Cyber security, cyber follies
As the state continues to reel from the hacking scandal at the Department of Revenue, the news that it might have been prevented by filling a single security position is simply staggering.
According to testimony in a hearing last week before a Senate committee investigating the breach, the Department of Revenue’s top cyber security position went unfilled for almost a year until last August because the state couldn’t find anyone to take the job for the proffered $100,000 salary.
In hindsight, paying the going rate would have been a bargain. A cyber security specialist might have identified problems and installed needed safeguards before the system was breached in September.
And that wasn’t the only costly omission, as the committee learned.
A $25,000 system that the state is putting into service could have prevented the breach at the DOR by adding another password requirement for those logging on remotely.
That might have countered the credulous DOR employee who was tricked into providing access to the hacker, who stole the tax data of some 3.9 million taxpayers.
The ad hoc Senate committee will continue to hold hearings periodically until the Legislature returns to session in January, and then issue a report on its findings. It should provide needed oversight and accountability on a matter of vital concern to virtually everyone in the state.
Sen. Kevin Bryant, R-Anderson, recently cited the numerous changes in the official account of the still unfolding saga.
“The facts surrounding this incident seem to change too frequently. We first were told that this was an international criminal and had nothing to do with internal activities or policy, but then we learned that the data was accessed with SCDOR employee credentials. We were told that SCDOR could have done absolutely nothing differently to protect us. We then found out, though, that not only was our data not encrypted but also that SCDOR refused a free data monitoring service offered by the state’s IT department.”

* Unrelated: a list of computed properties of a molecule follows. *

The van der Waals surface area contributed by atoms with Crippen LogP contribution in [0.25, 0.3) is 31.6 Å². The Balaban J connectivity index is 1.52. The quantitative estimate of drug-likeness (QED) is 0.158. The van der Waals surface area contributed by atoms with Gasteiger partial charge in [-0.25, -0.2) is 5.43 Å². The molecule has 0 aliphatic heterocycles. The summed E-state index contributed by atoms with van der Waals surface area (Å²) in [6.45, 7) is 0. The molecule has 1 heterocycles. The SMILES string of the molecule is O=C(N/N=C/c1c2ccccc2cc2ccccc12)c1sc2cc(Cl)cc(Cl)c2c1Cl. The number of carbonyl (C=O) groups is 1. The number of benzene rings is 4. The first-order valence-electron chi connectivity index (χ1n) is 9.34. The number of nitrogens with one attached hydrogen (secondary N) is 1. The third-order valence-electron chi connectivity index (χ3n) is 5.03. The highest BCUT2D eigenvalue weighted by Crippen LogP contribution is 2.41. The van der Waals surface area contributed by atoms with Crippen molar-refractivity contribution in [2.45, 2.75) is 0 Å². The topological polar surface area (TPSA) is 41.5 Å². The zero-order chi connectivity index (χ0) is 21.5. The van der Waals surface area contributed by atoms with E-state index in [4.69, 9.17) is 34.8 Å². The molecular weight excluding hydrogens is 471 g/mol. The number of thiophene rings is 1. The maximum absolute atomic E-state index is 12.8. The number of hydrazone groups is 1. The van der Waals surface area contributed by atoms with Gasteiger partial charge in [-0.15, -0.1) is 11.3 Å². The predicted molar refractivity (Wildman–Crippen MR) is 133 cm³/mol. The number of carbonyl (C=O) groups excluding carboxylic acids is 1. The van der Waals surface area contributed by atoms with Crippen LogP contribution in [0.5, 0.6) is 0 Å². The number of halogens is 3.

The committee co-chairman added, “I am very displeased that we continually are discovering that not only could more have been done, but also that it would have been at minimal, if any, cost.”
While Sen. Bryant takes the cabinet agency to task for its shortcomings, he does agree strongly with Gov. Nikki Haley on one issue — the need for state residents to contact the Internet security firm Experian for protection. So far, some 900,000 taxpayers have taken advantage of the protection provided by the state through Experian.
It’s time for taxpayers to contact Experian to ensure that protection will be extended before the Jan. 31 deadline. There no sense in compounding the state’s errors with procrastination.